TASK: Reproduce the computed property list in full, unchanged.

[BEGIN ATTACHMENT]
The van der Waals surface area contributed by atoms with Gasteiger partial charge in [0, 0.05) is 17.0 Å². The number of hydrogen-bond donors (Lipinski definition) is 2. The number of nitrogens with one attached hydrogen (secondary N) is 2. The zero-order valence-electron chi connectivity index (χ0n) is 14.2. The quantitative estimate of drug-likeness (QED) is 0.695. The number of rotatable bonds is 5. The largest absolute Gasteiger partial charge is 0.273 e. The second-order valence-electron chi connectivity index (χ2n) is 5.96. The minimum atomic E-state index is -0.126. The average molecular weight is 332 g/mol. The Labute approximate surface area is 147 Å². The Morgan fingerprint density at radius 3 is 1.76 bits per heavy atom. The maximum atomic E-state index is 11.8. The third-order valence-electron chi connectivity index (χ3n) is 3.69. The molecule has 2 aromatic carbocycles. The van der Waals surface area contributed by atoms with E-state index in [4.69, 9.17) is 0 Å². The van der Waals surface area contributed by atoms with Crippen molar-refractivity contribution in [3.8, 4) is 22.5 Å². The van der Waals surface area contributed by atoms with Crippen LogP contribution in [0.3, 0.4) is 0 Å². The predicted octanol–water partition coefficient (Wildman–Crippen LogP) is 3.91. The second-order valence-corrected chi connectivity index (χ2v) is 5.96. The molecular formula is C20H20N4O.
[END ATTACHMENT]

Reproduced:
The van der Waals surface area contributed by atoms with Gasteiger partial charge in [0, 0.05) is 17.0 Å². The number of hydrogen-bond donors (Lipinski definition) is 2. The number of nitrogens with one attached hydrogen (secondary N) is 2. The zero-order valence-electron chi connectivity index (χ0n) is 14.2. The quantitative estimate of drug-likeness (QED) is 0.695. The number of rotatable bonds is 5. The largest absolute Gasteiger partial charge is 0.273 e. The second-order valence-electron chi connectivity index (χ2n) is 5.96. The minimum atomic E-state index is -0.126. The average molecular weight is 332 g/mol. The Labute approximate surface area is 147 Å². The Morgan fingerprint density at radius 3 is 1.76 bits per heavy atom. The maximum atomic E-state index is 11.8. The third-order valence-electron chi connectivity index (χ3n) is 3.69. The molecule has 2 aromatic carbocycles. The van der Waals surface area contributed by atoms with E-state index in [4.69, 9.17) is 0 Å². The van der Waals surface area contributed by atoms with Crippen molar-refractivity contribution in [3.8, 4) is 22.5 Å². The van der Waals surface area contributed by atoms with Crippen LogP contribution in [0.3, 0.4) is 0 Å². The predicted octanol–water partition coefficient (Wildman–Crippen LogP) is 3.91. The second-order valence-corrected chi connectivity index (χ2v) is 5.96. The molecular formula is C20H20N4O.